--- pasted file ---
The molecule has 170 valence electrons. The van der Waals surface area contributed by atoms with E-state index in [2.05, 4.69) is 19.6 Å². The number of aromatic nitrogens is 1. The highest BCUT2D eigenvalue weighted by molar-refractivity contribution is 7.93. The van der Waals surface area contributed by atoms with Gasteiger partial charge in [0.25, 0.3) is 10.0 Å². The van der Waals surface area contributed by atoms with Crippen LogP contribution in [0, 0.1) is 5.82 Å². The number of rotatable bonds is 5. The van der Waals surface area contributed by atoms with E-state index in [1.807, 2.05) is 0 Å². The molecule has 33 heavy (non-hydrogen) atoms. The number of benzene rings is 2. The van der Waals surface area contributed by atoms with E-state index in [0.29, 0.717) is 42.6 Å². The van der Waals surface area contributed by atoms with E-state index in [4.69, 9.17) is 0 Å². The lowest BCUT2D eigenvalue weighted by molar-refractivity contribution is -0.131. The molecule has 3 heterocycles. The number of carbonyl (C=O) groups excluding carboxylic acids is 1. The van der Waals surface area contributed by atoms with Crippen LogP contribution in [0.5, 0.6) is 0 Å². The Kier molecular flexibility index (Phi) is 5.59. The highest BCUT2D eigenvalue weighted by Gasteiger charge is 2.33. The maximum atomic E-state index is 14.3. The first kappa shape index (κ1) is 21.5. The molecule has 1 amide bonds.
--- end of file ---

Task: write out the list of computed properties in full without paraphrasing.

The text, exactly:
The molecule has 170 valence electrons. The van der Waals surface area contributed by atoms with E-state index in [2.05, 4.69) is 19.6 Å². The number of aromatic nitrogens is 1. The highest BCUT2D eigenvalue weighted by molar-refractivity contribution is 7.93. The van der Waals surface area contributed by atoms with Gasteiger partial charge in [0.25, 0.3) is 10.0 Å². The van der Waals surface area contributed by atoms with Crippen LogP contribution in [0, 0.1) is 5.82 Å². The number of rotatable bonds is 5. The van der Waals surface area contributed by atoms with E-state index in [1.807, 2.05) is 0 Å². The molecule has 33 heavy (non-hydrogen) atoms. The number of benzene rings is 2. The van der Waals surface area contributed by atoms with E-state index in [0.29, 0.717) is 42.6 Å². The van der Waals surface area contributed by atoms with E-state index in [4.69, 9.17) is 0 Å². The lowest BCUT2D eigenvalue weighted by molar-refractivity contribution is -0.131. The molecule has 3 heterocycles. The number of carbonyl (C=O) groups excluding carboxylic acids is 1. The van der Waals surface area contributed by atoms with Crippen LogP contribution in [0.5, 0.6) is 0 Å². The Kier molecular flexibility index (Phi) is 5.59. The highest BCUT2D eigenvalue weighted by Gasteiger charge is 2.33. The maximum atomic E-state index is 14.3. The first kappa shape index (κ1) is 21.5. The molecule has 1 amide bonds.